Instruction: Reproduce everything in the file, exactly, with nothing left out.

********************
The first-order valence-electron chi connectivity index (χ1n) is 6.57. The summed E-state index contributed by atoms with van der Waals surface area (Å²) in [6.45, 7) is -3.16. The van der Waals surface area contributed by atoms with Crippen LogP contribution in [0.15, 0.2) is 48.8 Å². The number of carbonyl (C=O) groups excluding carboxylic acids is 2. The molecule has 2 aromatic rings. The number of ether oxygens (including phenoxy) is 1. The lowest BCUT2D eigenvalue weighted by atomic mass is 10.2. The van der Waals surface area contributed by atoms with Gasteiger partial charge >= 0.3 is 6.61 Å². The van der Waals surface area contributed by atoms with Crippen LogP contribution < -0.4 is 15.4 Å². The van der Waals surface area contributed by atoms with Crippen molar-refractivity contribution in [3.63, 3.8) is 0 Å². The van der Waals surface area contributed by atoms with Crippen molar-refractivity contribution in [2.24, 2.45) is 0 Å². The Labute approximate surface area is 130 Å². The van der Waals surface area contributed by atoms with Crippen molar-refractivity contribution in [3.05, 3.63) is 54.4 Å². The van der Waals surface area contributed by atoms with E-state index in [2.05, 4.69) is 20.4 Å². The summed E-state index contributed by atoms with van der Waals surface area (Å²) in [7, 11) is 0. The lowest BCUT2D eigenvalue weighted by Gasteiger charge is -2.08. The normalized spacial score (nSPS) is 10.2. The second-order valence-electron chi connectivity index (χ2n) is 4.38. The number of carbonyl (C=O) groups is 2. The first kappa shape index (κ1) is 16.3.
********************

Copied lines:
The first-order valence-electron chi connectivity index (χ1n) is 6.57. The summed E-state index contributed by atoms with van der Waals surface area (Å²) in [6.45, 7) is -3.16. The van der Waals surface area contributed by atoms with Crippen LogP contribution in [0.15, 0.2) is 48.8 Å². The number of carbonyl (C=O) groups excluding carboxylic acids is 2. The molecule has 2 aromatic rings. The number of ether oxygens (including phenoxy) is 1. The lowest BCUT2D eigenvalue weighted by atomic mass is 10.2. The van der Waals surface area contributed by atoms with Gasteiger partial charge >= 0.3 is 6.61 Å². The van der Waals surface area contributed by atoms with Crippen LogP contribution < -0.4 is 15.4 Å². The van der Waals surface area contributed by atoms with Crippen molar-refractivity contribution in [3.63, 3.8) is 0 Å². The van der Waals surface area contributed by atoms with Crippen molar-refractivity contribution in [2.24, 2.45) is 0 Å². The Labute approximate surface area is 130 Å². The van der Waals surface area contributed by atoms with Crippen molar-refractivity contribution in [3.05, 3.63) is 54.4 Å². The van der Waals surface area contributed by atoms with E-state index in [2.05, 4.69) is 20.4 Å². The summed E-state index contributed by atoms with van der Waals surface area (Å²) in [7, 11) is 0. The lowest BCUT2D eigenvalue weighted by Gasteiger charge is -2.08. The normalized spacial score (nSPS) is 10.2. The second-order valence-electron chi connectivity index (χ2n) is 4.38. The number of carbonyl (C=O) groups is 2. The first kappa shape index (κ1) is 16.3.